Course: Substance Abuse and Emotion
edited by Jon D. Kassel
The psychological, physical, and spiritual damage wrought by the misuse of drugs is indisputable. However, there is a recurring debate over the causes of substance abuse that typically divides along two common assumptions: People either abuse drugs and alcohol out of sheer pleasure-seeking drives run amok or to escape or assuage aversive states of comorbid anxiety or depression.
Substance Abuse and Emotion goes beyond this dichotomy in its exploration of recent, significant field observations, theory construction and rigorous testing, and laboratory research to advance working models for a new research paradigm on substance abuse and comorbidity. Notably, the relationship between drugs and emotion is emerging as paramount in understanding drug abuse etiology, maintenance, and relapse.
Part I of this edited volume examines various theoretical perspectives on the interrelationship between substance abuse and emotion, such as craving and positive/negative reinforcement; cognitive theories; relapse; and developmental, sociobiological, and evolutionary perspectives.
Part II explores new assessment methodologies, such as ecological momentary assessment and the linkage between affect and cognitive deficits among drug users. The book concludes with a research agenda to expand the volume s new paradigm in understanding and treating substance abuse.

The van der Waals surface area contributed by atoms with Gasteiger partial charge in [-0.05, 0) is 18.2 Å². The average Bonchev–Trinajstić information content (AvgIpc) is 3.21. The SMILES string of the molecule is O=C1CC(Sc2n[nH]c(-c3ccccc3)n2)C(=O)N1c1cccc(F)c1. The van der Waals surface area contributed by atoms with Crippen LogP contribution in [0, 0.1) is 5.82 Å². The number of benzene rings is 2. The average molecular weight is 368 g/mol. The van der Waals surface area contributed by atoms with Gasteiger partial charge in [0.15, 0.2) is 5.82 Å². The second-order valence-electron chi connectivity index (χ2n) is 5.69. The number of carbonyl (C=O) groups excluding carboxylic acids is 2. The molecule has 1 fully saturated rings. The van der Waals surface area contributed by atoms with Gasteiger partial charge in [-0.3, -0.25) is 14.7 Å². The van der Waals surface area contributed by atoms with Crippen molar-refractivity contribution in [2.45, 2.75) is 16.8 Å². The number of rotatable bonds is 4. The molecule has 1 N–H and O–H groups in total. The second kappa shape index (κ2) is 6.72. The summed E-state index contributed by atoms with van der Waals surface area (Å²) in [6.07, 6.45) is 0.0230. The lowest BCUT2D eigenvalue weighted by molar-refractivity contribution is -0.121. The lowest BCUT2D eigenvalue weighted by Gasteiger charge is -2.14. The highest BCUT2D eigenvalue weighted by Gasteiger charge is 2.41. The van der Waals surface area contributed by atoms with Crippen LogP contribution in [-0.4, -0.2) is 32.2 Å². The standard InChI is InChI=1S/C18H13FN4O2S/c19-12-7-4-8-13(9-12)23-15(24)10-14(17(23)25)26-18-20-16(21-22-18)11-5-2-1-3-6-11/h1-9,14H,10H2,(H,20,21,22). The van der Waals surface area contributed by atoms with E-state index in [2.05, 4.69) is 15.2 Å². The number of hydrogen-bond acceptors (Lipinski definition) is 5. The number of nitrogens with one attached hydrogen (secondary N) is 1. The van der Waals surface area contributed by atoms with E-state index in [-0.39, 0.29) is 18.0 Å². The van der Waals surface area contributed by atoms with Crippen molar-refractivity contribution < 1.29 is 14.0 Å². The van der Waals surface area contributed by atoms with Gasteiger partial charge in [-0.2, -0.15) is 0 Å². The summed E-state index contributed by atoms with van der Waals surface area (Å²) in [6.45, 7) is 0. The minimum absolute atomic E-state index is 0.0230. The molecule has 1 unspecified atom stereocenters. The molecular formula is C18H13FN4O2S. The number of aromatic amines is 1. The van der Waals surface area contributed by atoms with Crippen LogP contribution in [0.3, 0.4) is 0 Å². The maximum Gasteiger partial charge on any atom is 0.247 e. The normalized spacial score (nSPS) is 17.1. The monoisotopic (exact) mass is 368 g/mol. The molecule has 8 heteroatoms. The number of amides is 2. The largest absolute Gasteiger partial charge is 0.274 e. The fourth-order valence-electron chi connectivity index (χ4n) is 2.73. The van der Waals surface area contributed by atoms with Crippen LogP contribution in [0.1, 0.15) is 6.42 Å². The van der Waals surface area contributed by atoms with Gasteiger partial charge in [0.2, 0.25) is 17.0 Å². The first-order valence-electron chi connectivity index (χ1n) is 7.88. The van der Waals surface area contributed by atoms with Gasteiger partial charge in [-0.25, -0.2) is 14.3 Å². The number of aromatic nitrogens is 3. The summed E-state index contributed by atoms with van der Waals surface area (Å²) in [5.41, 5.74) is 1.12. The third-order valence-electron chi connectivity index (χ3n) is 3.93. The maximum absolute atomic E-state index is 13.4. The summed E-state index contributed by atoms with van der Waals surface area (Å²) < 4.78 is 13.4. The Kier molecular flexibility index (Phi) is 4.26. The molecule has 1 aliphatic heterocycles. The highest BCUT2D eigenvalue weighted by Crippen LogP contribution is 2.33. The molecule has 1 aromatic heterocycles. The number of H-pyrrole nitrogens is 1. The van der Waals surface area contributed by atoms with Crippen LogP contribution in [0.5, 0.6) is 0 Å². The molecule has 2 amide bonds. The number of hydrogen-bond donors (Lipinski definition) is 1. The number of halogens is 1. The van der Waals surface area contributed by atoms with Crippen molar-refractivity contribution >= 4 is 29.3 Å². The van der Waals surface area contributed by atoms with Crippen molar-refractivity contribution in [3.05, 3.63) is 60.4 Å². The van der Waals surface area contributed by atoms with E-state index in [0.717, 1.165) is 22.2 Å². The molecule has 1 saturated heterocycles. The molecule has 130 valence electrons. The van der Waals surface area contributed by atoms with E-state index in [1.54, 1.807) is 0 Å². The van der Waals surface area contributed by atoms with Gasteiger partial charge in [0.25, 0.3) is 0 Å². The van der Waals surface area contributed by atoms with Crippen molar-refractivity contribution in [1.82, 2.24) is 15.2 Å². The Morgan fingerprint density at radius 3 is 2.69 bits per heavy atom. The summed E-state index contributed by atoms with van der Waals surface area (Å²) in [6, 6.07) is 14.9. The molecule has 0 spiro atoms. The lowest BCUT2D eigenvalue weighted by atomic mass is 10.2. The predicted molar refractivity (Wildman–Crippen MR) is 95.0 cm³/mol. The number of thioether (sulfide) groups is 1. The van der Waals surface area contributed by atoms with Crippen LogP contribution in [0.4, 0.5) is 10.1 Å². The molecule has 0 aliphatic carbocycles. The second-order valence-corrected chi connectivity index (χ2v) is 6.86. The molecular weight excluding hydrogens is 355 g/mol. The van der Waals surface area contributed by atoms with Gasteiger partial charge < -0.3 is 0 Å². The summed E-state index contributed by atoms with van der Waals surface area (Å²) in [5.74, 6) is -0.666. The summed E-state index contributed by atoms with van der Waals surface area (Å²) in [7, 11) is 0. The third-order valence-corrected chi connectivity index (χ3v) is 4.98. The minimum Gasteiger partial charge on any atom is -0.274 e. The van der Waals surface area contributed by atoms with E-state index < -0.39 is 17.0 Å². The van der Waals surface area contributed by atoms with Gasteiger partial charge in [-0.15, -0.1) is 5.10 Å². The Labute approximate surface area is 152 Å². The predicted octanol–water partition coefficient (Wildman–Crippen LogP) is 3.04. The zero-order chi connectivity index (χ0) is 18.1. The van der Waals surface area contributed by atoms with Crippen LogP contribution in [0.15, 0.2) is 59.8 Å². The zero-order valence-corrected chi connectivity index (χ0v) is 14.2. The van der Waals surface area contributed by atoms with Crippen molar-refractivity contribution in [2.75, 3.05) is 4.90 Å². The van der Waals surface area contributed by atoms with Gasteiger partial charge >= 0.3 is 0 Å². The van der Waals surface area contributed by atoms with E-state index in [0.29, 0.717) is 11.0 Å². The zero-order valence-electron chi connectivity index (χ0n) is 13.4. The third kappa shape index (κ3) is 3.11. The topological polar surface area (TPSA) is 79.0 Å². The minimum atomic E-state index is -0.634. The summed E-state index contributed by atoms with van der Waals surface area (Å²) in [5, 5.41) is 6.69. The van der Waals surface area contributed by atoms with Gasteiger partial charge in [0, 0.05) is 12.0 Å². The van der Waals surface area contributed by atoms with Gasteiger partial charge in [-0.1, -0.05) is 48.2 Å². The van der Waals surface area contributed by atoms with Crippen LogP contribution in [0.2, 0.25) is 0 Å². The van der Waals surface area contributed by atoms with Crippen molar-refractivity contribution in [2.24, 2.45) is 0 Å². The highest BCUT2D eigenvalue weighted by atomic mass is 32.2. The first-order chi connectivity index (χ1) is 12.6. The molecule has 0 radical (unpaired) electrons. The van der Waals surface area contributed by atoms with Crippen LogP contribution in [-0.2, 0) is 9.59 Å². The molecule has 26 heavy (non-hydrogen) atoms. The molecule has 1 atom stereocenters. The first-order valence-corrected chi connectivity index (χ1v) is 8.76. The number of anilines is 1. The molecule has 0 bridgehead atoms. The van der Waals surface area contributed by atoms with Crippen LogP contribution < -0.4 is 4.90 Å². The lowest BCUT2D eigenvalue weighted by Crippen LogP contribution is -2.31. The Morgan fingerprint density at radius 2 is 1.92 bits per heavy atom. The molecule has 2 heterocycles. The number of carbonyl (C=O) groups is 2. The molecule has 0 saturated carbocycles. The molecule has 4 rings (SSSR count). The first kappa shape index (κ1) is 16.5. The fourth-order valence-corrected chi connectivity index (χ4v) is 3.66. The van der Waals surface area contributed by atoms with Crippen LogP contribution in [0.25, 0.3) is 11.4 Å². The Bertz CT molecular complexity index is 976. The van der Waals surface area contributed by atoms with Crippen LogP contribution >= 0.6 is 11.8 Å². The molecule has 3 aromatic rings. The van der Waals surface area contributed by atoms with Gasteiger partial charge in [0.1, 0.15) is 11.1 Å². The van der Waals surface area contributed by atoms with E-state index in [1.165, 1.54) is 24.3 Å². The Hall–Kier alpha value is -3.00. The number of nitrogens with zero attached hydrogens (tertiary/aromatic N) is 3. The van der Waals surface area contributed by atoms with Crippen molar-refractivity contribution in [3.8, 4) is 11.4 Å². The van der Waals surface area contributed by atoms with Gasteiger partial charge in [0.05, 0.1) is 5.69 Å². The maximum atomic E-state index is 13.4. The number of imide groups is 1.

Adapted from the book
Upon completion of this course, the clinician will be able to:
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Bio: Jon D. Kassel, PhDJon D. Kassel, PhD, received his doctorate from the University of Pittsburgh in 1995. He is a faculty member in the Department of Psychology at the University of Illinois at Chicago, where he is a professor of psychology and director of the Substance Use Research Laboratory. He has authored more than 70 articles and chapters. He has served as consulting editor for Psychology of Addictive Behaviors and the Journal of Consulting and Clinical Psychology.
Dr. Kassel's research is focused on delineating the processes that subserve drug effects. He has received wide recognition for his research on substance abuse, including the Ferno Award for Innovative Research on Nicotine and Tobacco. He also received the Outstanding Early Career Contributions Award from the Special Interest Group on Addictive Behaviors of the Association for Cognitive and Behavior Therapies.